From the New York Times:

People tend to underestimate the power of floods: six inches of fast-moving water can knock you down; two feet of water can float most cars away. Floods kill an average of 127 Americans a year — more than tornadoes or hurricanes — and cause more than $2 billion of property damage annually, according to the National Oceanic and Atmospheric Association.

This spring, the nation was riveted by images of blown levees and submerged towns in the Midwest along the Mississippi River. But an even more threatening situation looms in California, especially around the San Francisco Bay Delta. The delta is the link between two-thirds of the state’s fresh-water supply — which originates in the Sierra Nevada and the rivers of the north — and two-thirds of the state’s population, which resides in the south.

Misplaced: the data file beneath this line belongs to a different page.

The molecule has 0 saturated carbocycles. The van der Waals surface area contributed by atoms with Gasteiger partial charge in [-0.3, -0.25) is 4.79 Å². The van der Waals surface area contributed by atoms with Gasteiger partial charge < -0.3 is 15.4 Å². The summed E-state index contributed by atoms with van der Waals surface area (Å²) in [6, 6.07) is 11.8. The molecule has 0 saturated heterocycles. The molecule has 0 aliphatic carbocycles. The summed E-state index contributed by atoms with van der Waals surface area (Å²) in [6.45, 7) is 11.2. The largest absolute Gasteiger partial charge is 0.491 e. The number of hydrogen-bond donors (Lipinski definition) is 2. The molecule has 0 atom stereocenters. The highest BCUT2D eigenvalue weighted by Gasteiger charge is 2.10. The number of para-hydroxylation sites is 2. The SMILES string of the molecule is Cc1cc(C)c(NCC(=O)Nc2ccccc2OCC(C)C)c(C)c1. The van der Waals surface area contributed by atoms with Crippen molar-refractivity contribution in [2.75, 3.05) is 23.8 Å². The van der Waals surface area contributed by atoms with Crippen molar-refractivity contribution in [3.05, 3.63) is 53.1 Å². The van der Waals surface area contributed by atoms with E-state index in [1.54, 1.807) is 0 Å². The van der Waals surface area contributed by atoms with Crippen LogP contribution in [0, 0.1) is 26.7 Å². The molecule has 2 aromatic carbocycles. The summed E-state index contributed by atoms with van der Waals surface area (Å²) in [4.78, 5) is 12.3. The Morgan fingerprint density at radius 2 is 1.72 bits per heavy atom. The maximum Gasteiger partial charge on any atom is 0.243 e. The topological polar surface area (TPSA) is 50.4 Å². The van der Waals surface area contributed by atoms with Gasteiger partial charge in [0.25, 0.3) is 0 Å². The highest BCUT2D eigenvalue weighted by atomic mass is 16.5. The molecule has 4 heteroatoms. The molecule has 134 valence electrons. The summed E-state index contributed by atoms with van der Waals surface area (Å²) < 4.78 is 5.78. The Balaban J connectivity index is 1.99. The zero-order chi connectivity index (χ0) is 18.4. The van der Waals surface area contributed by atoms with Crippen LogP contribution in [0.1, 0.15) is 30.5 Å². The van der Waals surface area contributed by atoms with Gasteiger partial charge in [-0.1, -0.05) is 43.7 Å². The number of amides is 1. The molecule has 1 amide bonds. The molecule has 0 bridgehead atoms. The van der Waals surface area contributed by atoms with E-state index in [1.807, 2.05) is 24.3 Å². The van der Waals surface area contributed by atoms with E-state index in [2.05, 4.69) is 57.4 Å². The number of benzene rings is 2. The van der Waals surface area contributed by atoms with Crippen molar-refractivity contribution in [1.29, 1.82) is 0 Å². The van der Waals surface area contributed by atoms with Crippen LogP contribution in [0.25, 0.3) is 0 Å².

Starting in the 1870s, farmers began building 1,100 miles of levees around the delta to control floodwaters and create farmland out of tule marshes. Today many of those levees are old, decrepit and leaking. Jeffrey Mount, a geologist at the University of California, Davis, predicts that there is a 64 percent chance of a catastrophic levee failure in the delta in the next 50 years.

For more, see: California’s Next Nightmare